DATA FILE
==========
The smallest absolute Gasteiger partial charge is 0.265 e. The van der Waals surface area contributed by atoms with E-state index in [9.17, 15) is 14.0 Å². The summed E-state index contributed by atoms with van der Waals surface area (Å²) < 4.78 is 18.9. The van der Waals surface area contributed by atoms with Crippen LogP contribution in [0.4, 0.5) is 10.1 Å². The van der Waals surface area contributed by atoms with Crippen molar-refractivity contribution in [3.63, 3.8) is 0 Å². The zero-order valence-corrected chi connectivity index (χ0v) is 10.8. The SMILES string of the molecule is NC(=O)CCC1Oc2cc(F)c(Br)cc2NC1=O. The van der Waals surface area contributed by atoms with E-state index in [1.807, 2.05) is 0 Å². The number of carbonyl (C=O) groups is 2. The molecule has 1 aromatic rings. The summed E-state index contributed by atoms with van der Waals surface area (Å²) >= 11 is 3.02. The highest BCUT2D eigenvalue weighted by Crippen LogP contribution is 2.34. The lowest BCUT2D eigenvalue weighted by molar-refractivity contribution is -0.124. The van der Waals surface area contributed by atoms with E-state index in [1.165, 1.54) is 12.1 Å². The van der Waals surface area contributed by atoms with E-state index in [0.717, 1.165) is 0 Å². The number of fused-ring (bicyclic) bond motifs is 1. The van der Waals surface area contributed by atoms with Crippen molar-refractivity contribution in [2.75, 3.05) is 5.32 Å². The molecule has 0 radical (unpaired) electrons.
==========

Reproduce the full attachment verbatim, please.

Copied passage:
The smallest absolute Gasteiger partial charge is 0.265 e. The van der Waals surface area contributed by atoms with E-state index in [9.17, 15) is 14.0 Å². The summed E-state index contributed by atoms with van der Waals surface area (Å²) < 4.78 is 18.9. The van der Waals surface area contributed by atoms with Crippen LogP contribution in [0.4, 0.5) is 10.1 Å². The van der Waals surface area contributed by atoms with Crippen molar-refractivity contribution in [3.63, 3.8) is 0 Å². The zero-order valence-corrected chi connectivity index (χ0v) is 10.8. The SMILES string of the molecule is NC(=O)CCC1Oc2cc(F)c(Br)cc2NC1=O. The van der Waals surface area contributed by atoms with E-state index in [1.807, 2.05) is 0 Å². The number of carbonyl (C=O) groups is 2. The molecule has 1 aromatic rings. The summed E-state index contributed by atoms with van der Waals surface area (Å²) >= 11 is 3.02. The highest BCUT2D eigenvalue weighted by Crippen LogP contribution is 2.34. The lowest BCUT2D eigenvalue weighted by molar-refractivity contribution is -0.124. The van der Waals surface area contributed by atoms with E-state index in [1.165, 1.54) is 12.1 Å². The van der Waals surface area contributed by atoms with E-state index in [0.717, 1.165) is 0 Å². The number of fused-ring (bicyclic) bond motifs is 1. The van der Waals surface area contributed by atoms with Crippen molar-refractivity contribution in [2.75, 3.05) is 5.32 Å². The molecule has 0 radical (unpaired) electrons.